Is it possible that the very well-known and respected novel The Chosen by Chaim Potok wasn't ended quite as well as it could have been? The conclusion of this novel does not confide with the expectations of the readers. Potok's story of two Jewish boys that become best friends despite the fact that each of the boys has different beliefs within the Jewish religion has had conflict over. Some might argue that the end of the novel is good because everyone wins. Others say the novel ends with some characters feeling disappointment and somewhat confused.
Danny is a very intelligent boy who makes a life changing decision. This decision not only affects Danny, but Reb Saunders as well. Danny decides to take the route of psychology rather than following in the footsteps of his father. It is disappointing to the reader to read Danny's father saying Danny never had a soul. Reb Saunders should have never said that to the two young men. The statements are way out of character.
Danny is raised in silence. Reb Saunders never opens up and talks to Danny until the end of the novel. Reb Saunders explains himself and Danny is then able to see why Reb Saunders did things that way. Reuven on the other hand, has always been confused about the whole "teaching in silence" factor. In an alternate ending, Reuven should have at least come to some understandings of the teachings of Reb Saunders. Potok should not have left one a character confused in such a manner. Reuven should have been explained to better and then told Reb Saunders what Reuven really thinks about all of the things Rev Saunders did to Danny as a child when he didn't really speak to Danny at all.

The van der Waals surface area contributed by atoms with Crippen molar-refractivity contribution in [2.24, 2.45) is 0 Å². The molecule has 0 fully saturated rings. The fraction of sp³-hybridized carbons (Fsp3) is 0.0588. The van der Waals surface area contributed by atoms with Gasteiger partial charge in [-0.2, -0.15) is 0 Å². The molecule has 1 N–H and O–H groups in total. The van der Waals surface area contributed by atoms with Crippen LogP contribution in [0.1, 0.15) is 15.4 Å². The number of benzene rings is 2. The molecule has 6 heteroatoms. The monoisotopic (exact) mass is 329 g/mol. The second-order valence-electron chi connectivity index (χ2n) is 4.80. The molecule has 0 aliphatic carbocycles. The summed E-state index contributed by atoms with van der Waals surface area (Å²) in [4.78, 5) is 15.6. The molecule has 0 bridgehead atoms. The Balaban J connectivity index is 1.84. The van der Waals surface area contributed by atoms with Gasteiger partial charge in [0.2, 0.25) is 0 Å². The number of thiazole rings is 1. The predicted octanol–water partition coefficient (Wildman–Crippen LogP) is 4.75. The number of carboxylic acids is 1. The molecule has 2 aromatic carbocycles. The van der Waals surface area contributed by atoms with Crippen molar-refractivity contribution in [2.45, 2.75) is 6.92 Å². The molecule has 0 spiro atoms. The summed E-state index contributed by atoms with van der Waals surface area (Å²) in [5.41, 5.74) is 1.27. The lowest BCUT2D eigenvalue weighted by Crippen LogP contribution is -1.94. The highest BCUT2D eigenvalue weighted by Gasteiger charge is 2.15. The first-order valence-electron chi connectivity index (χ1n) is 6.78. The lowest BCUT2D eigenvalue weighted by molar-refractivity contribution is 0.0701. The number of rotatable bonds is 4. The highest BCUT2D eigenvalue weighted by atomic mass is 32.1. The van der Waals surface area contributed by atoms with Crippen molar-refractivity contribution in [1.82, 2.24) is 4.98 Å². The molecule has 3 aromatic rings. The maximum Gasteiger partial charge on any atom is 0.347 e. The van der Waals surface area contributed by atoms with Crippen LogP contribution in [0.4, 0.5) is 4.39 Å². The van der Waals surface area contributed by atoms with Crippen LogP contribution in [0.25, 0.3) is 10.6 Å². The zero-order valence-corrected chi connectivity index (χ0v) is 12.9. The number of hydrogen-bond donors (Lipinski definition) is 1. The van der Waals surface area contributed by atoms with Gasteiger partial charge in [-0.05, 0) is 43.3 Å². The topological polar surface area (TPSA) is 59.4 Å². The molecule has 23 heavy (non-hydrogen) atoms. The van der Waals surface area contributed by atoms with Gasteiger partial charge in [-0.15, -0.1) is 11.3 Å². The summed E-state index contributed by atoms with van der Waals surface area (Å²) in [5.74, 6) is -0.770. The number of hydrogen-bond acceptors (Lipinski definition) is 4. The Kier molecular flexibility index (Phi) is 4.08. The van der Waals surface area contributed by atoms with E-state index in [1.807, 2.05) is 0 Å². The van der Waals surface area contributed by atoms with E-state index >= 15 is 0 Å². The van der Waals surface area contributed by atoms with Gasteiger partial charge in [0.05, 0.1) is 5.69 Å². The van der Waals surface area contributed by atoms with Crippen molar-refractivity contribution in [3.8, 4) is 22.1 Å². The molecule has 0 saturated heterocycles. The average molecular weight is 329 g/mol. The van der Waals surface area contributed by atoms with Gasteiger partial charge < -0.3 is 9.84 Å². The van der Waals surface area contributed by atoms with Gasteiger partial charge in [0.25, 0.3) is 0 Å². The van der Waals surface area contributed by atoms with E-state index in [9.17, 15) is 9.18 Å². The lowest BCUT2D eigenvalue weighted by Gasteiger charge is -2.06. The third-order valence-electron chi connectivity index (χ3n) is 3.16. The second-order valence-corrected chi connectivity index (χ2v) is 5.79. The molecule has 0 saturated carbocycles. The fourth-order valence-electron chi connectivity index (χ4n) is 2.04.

When asked by Reuven's father, Mr. Malter, Danny says that if there is no other way, Danny will raise his son in silence. In an alternate ending, Danny would refuse to do such things to children because Danny has seen what it does to children who are raised in such a manner. Reuven is then further confused on the subject after that.
Danny secretly applies to graduate programs in psychology, but soon realizes that his father will inevitably see letters from the schools in the family's mailbox. One night, after a discussion with his father, Reuven realizes that Reb Saunders is asking him to come over so he can indirectly talk to Danny. Reuven goes to their house, and Reb Saunders, using Reuven as a buffer to speak to Danny, finally explains why he raised Danny in silence. He says he always knew his son had a great mind, but was worried that his soul was empty, unable to empathize with the suffering of others. Silence was a way to make Danny explore his own soul and feel the suffering of the world. Reb Saunders further reveals that he is aware of Danny's plan to become a psychologist instead of a rabbi. He apologizes to Reuven for separating the two boys, and he apologizes to Danny for raising him in silence. At the same time, he says he saw no other way to raise Danny to become a true tzaddik—a tzaddik for the world, not only a tzaddik for his congregation. Later, in front of his congregation, he gives his blessing to Danny and the life he has chosen for himself. Danny shaves his beard and earlocks, and enrolls in a graduate program at Columbia University.
Some might argue that the end of this novel is a good one. The friendship of the two boys lasted throughout the religion war Reb Saunders was having with Mr. Malter and Danny got to be a psychologist. These things may make the reader think that the novel ended on good terms but it really didn't. Readers are dissatisfied with the end of The Chosen because it is not a strong and defined finish. Reb Saunders is disappointed with Danny and speaks way out of character; Reuven still doesn't understand the teachings of Reb Saunders, and Danny, after going through a lifetime of silence with Reb Saunders, takes into consideration, teaching a son of his own the same way. This leads to utter bewilderment of the characters and audience.
Potok's story of two Jewish boys that become best friends despite the fact that each of the boys has different beliefs within the Jewish religion has had conflict over. Because of the conclusion of this novel, people question its ending. Some might argue that the end of the novel is good because everyone wins. Others say the novel ends with some characters feeling disappointment and somewhat confused.